Perceptions of nature in the Caribbean island of Dominica
Yarde, Therese Natalie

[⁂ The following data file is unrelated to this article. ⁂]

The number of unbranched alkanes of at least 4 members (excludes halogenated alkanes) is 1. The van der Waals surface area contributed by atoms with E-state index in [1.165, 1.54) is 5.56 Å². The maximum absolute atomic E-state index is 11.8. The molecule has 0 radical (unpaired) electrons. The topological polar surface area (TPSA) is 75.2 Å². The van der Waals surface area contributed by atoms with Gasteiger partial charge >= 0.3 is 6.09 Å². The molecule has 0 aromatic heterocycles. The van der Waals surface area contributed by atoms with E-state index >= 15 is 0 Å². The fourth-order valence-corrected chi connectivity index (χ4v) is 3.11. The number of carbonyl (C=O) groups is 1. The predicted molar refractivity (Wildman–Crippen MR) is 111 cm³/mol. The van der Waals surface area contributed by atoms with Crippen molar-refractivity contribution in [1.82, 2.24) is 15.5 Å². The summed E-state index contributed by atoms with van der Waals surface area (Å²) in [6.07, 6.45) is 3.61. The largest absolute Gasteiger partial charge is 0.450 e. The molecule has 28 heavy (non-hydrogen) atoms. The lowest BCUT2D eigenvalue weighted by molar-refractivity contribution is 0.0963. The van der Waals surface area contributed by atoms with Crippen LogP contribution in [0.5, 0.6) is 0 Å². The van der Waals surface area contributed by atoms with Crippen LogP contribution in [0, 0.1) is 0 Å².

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The Commonwealth of Dominica has acquired a reputation as the nature island of the Caribbean. This thesis sets out to explore how Dominicans perceive and relate to nature in their nature island. It considers these perceptions and relationships as consisting not only of people’s cognitive and intellectual constructions of nature, but as also comprising their practices in and embodied engagements with the natural world. A key premise underlying this work is that people’s ideas about and relationships to nature go beyond the discursive: they arise in and from historical, geographical and social contexts, but also emerge through particular personal encounters and experiences. So, for example, tourism and conservation are two prominent means by which Western constructs and discourse of nature are brought to bear in Dominica in the present day, but they also provide opportunities for engagement with the natural world and for the cultivation and expression of experiential knowledge. The focus on engagement and experience is consonant with Dominicans’ thoughts about what it means to know and understand nature, in which considerable emphasis is placed on practical knowledge and knowledge by acquaintance. Further investigation of ideas of nature, through the use of selected collateral concepts, shows how Dominicans think about nature and certain relationships with nature as being an integral part of “what Dominica is about”. Correspondingly, Dominica can be seen as providing the context and framework for their notions of what nature is about. The findings of this sort of place-based empirical investigation can be useful to the formulation of nature-related policies, in that such policies are more likely to have practical purchase if they are seen to be germane to local ideas of and relationships to nature. Research of this kind can also provide new answers to the interesting philosophical question: what is nature?